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Intel and AMD are preparing to release new multi-core microprocessors in the second half of 2007.
While high-performance system builders are excited about potential performance gains, those serving broader markets are wondering when operating systems and applications will catch up.
While Intel is set to release four additions to its Core 2 Duo Processor line on July 22, it's the debut much later in the year of the product codenamed Penryn that has specialized system builders abuzz. Penryn, the successor to the Merom core now used for the chip giant's Core 2 Duo T5000/T7000 series mobile processors, will mark the debut of Intel's version of the 45 nanometer process, the latest milestone in semiconductor fabrication.
No release date has been set, but Penryn will ship in "the latter half of the second half" of 2007, said Steve Dallman, general manager of Intel's Worldwide Reseller Channel Organization. Desktop and quad core versions of the processor are codenamed Wolfdale and Yorkfield and are scheduled for release in 2008.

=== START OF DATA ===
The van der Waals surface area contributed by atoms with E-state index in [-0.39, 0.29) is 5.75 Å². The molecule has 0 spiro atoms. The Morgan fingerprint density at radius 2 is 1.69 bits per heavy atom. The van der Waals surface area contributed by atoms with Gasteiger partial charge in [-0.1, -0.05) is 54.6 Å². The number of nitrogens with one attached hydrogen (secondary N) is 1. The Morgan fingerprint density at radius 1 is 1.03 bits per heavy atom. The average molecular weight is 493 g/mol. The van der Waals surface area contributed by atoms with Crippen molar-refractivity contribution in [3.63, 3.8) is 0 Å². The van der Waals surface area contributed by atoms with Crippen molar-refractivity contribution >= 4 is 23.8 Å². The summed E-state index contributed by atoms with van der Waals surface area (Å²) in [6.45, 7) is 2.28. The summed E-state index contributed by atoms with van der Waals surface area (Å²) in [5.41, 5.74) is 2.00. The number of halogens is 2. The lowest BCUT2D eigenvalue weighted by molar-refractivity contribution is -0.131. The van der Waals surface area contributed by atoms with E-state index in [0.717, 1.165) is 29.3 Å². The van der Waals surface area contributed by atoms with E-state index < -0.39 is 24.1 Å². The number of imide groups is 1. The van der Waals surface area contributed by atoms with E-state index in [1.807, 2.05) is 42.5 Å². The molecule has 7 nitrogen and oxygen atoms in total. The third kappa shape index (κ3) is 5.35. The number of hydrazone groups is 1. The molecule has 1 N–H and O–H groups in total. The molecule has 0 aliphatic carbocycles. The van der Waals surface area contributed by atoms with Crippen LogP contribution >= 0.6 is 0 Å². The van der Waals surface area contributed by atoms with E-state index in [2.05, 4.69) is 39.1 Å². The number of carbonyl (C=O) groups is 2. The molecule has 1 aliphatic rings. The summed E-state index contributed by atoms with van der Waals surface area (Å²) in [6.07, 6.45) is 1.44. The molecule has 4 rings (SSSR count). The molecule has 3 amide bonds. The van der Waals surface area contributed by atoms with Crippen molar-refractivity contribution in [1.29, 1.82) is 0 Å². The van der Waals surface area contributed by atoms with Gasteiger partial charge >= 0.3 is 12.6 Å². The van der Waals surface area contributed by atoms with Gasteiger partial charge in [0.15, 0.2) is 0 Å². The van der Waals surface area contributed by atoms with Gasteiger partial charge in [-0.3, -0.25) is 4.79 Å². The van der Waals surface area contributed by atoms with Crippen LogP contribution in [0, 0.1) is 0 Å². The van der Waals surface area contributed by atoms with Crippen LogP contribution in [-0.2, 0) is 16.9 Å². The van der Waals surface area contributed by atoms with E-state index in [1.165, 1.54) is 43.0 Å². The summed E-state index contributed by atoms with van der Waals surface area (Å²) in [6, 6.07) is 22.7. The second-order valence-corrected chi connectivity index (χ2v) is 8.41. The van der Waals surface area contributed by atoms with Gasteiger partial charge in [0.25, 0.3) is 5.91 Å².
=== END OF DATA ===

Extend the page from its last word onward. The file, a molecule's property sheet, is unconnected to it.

The release of Penryn has been timed to ensure that motherboards and Intel's 3 Series chipsets are in place to support the new processors, Dallman said.
"The good news for the channel is that when the 45 nanometer processors come out, the boards and chip sets are already going to be compatible. That means there'll be big opportunities for the channel, because they can take the lead on this technology," he said.
AMD's quad-core Opteron chip, code-named Barcelona, will start to ship towards the end of summer with full systems coming out shortly after that, said John Fruehe, AMD's worldwide market development manager for server/workstation products.
Fruehe said Barcelona would be would be easy to install after removing dual cores and would offer a "significant level of performance improvements" over Intel's quad-core Xeon 5300 processor for servers.
"The opportunity for the channel is great. We will add shared level-3 cache for all four cores. Each core has its own dedicated level-2 cache. We're talking the same power and thermal ranges as the current dual cores," he said. "And you'll also get new enhancements for virtualization, which is a big deal for the channel because 80 percent of their customers are running virtualization or considering it."
Fruehe would not give specifics on pricing.
"What I can say is that we'll have a very aggressively priced processor, but more importantly, the price for performance is going to be outstanding," he said.
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